I understand those who want to grumble their so-whats about Monday's big David Wilson news. If you're a New York Giants fan, there's a chance you're sick of hearing so much about Wilson and seeing so little from him. The Giants' 2012 first-round pick hasn't made much of an impact, and even he'd admit he needs to show more than he's shown.
All of that said, Monday's news (via Wilson himself on Twitter) that Wilson has been "cleared for everything" following neck surgery can only be a positive for the Giants as they open training camp Tuesday. They were prepared to move forward, if they had to, without Wilson in their backfield. But they're in much better shape with him as a viable option.
Start with Wilson's raw ability. He touched the ball only 75 times on offense as a rookie in 2012, but he averaged 5.0 yards per carry and 8.5 yards per reception. A better look at his game-breaking speed showed up on kick returns, where his 26.9-yard average ranked among the league leaders. There is little doubt that when the ball is in his hands, Wilson is a threat to do something special.
The issue in 2013 was getting and keeping the ball in Wilson's hands. After Andre Brown was hurt in the final preseason game, the Giants installed and talked up Wilson as their workhorse starter -- a role for which he may not have been psychologically prepared. He fumbled twice in the opener and was benched for it. The Giants eased him back into the offensive mix in a Week 3 loss in Carolina and a Week 4 loss in Kansas City, showing good flashes before getting hurt in the Week 5 loss to the Eagles. And that was the end of his season. A lost season, to be sure, but Wilson just turned 23 last month and there remains plenty of time for him to remind us of all the positives he brings.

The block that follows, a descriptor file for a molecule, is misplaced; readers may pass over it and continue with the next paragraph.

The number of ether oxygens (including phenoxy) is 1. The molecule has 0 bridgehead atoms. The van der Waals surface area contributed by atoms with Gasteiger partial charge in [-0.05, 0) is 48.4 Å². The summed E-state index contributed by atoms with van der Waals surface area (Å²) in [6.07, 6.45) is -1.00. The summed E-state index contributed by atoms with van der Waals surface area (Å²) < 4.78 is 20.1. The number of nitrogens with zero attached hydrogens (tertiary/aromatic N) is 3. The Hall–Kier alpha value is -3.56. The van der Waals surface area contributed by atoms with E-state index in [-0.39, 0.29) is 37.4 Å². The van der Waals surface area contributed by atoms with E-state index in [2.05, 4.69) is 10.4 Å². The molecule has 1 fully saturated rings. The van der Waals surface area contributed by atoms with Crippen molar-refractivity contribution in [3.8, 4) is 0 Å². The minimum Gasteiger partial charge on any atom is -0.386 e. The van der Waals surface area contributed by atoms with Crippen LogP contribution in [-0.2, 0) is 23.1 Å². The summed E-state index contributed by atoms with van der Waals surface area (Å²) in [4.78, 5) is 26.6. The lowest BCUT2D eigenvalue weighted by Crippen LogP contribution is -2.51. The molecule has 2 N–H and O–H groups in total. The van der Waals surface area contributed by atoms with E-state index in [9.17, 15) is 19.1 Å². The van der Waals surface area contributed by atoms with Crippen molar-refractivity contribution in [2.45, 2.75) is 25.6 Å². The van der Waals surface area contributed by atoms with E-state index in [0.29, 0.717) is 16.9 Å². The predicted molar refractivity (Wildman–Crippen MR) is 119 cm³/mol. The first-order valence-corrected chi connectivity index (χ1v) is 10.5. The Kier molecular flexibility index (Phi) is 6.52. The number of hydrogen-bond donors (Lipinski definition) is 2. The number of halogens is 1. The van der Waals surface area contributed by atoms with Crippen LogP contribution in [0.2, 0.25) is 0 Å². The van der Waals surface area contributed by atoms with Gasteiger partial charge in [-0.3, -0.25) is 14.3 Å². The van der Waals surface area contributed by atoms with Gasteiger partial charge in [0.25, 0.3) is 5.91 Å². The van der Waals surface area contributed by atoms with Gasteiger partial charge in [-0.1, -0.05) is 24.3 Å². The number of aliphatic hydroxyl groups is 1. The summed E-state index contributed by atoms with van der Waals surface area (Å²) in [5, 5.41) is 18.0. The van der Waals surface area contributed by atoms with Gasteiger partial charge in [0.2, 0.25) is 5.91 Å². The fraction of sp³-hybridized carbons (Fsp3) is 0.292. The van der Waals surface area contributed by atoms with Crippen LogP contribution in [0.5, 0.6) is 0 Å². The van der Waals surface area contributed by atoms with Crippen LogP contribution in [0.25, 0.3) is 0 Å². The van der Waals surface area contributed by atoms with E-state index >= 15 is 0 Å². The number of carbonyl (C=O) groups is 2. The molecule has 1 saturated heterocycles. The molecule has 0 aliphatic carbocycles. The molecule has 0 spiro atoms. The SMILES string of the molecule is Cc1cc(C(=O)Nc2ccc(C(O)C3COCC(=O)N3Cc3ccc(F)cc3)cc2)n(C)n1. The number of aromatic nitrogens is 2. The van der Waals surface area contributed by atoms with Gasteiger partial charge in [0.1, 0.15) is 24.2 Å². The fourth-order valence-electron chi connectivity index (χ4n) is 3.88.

It's hard to know for sure what kind of role Wilson will occupy in the Giants' backfield this year, because injuries and circumstances always force changes in plans. But it's fair to assume the Giants will look for ways to use him, given that his speed offers them something their other running backs don't. Rashad Jennings was signed to be the do-it-all starter, but no one's sure he can be that. Power runner Andre Williams was drafted in the fourth round after a brilliant college season, but he needs work in pass protection and other areas before they can trust him enough to put him in a game. Peyton Hillis offers some reliability, but nothing special at this point. Michael Cox is a second-year back they like, but he brings his own question marks. Add Wilson to the mix and you have a group deep in talent and diverse in skill -- plenty of different toys for new offensive coordinator Ben McAdoo as he builds the Giants' offense.
Not having to deal with the pressure of being the only real option at running back, as he was in Week 1 last year, should be a help to Wilson. The depth of this year's group should protect against the total collapse the Giants suffered due to injury at the position, and the creativity of the coaching staff in making opportunities for all of the backs tailored to their specific abilities should help the running game be more productive. The Giants also believe their offensive line will block better this year, which shouldn't be hard.
Still ultra-talented, Wilson is also now apparently healthy again. He's learned his lesson from last September about the way they want him to carry the ball in traffic, and the manner in which that lesson was taught ensures he's not going to forget it. The current structure of the Giants' roster should land him in positions that maximize what he does well and minimize what he still struggles with. All in all, the return of Wilson to the backfield can be only a positive for the Giants in 2014.